For a long time, I used to let it cut me right to the bone because the first thing I am, out of any other trait, is so sensitive. People say things to me, and it really hurts me. Sometimes it sits in my brain all day long. I can remember some four words that people called me five years ago—I am so sensitive. What people keep telling me well, as a musician, you should have thicker skin; you should expect this. My issue with this narrative is that narrative is exactly the same as, “Well, what was she wearing? She deserved that”. It’s a lesser severity, but it’s the same narrative. It’s like, so somebody gets mugged because they’re walking out late at night, and then modern society says, “Well, why were you walking late at night?” The real question is, why are there people mugging people? Then we will all be muggers. There will always be bullies, but I think that my advice to people is don’t get a thicker skin, don’t be sensitive, and tell people that you are sensitive. Because on my platform, what I’ve been saying is, listen, if you’re going to say horrible things, you’re not welcome here. I have social media for my work, and I can tell you this firsthand, if it wasn’t so integral in what I do, I would not have it because it’s utterly toxic. However, It’s a modern necessity for any business. For those, really, the best thing you can do is block and move on; people tell me that too. I instead get all hung up about it. But my advice is stay centered.

I like that advice. That’s refreshing because most people being in the music industry myself as well, people are like toughen up, and that’s what you hear, and that makes a lot of sense.

We toughened up; the music toughens.

As artists, you’re just sensitive. That’s just the way you’re kind of wired and programmed, and if you weren’t, you probably wouldn’t write the songs that you write because they come from that sensitive place. So that’s good, that’s really good advice, awesome. What else have you been doing during the pandemic to stay mentally healthy? I know you have your exercise and working out, but what else are you doing to keep from climbing up the walls since you’re not touring?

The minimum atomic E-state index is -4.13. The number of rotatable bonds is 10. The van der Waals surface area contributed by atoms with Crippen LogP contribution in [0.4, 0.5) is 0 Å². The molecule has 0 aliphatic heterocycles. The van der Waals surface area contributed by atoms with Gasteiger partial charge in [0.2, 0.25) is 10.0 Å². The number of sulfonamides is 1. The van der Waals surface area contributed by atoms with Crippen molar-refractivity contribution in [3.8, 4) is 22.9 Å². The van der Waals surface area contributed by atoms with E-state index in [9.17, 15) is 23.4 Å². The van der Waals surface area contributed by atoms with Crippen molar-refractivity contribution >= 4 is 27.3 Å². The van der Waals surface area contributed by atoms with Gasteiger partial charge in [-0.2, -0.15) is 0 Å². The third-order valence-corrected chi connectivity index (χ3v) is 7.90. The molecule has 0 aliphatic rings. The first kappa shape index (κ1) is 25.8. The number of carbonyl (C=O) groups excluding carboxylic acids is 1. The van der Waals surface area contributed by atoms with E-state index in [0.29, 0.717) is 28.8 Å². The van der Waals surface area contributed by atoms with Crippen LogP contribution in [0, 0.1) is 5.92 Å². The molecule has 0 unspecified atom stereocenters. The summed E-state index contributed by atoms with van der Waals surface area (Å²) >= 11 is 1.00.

So it’s just been a really, really savior for me. It’s only been a year since I started running. Running is huge for me; it helps me stack things up a little bit better. I have a piano, and I learned to play the piano during lockdown. Actually, I was somebody who kind of fell out of love with guitar for a while because I don’t play lead—I can’t, I suck at it. So I would just play rhythm, which kind of can put you into a box of like, let’s say, seven chords. I’ve really thrown myself into playing the piano, and to me, it’s another language. Speaking of another language as, I’ve been focusing on learning British sign language; that’s been a good thing for my mental health—just learning.

That’s awesome. People have different things that they had been doing during this time with no end in sight yet. There’s hope with the vaccine and everything. Have you started working and maybe talking about some tour dates, kind of throwing things out there?

Yeah, it’s pretty hard. We’ve got a few more live stream shows; we did one interactive live stream over Christmas. The live stream stuff is fine; it’s not the same, nowhere near. So I had to cancel Australia, Europe, America, and the UK. So currently, for the first time in a decade, I have no shows booked, which is weird. The summer will be better because we can do more outside stuff, but we keep getting new variants here. I don’t know if that’s happening there [in the US] over this virus. The more variants, the less chance we have of playing shows.

I know this is like a setback, and I understand that. What do you miss most about touring? Of course, traveling and being in new cities, but what do you feel are some of the aspects you miss most?

Meeting people. My UK shows are different too. In the UK, I might play to like three and a half thousand in a night, and then when I come and play in America, I might literally play to thirteen people at a show or 150 or 300. Then I’ll go to Switzerland where the show might be slightly bigger. But what I really miss is that at each one, there’s different levels of human interaction. Actually at the smaller shows, in the countries where I’m way less known, there are these magical moments that happen. Like in Nashville, I met a waiter, and he was just like, “I’ll come see your show tonight.” I was like no, he won’t, and he turns up. I don’t know—there’s a magical moment. It’s all of the people that you get to meet who you wouldn’t necessarily get to interact with. I guess it’s that and all the bad food! [Laughs]

You’re also writing a book that is supposed to come out later in the year. Can you talk a little bit about your inspiration for writing this book?

It’s a memoir of important parts of my life and career. There were a lot of things that, even though I’ve been really transparent and open about some struggles, there are some things that I haven’t even whispered about. So I really feel that it’s time to discuss those things on a wider platform. To be liberated, but also one of the underlying messages in it is about being a woman—not just in this industry but in this world. The older I get and the more I do things with my body, which is really interesting because physicality has never been brought into my career until I started doing fitness. Now that’s discussed so much. It really covers all of that sort of stuff.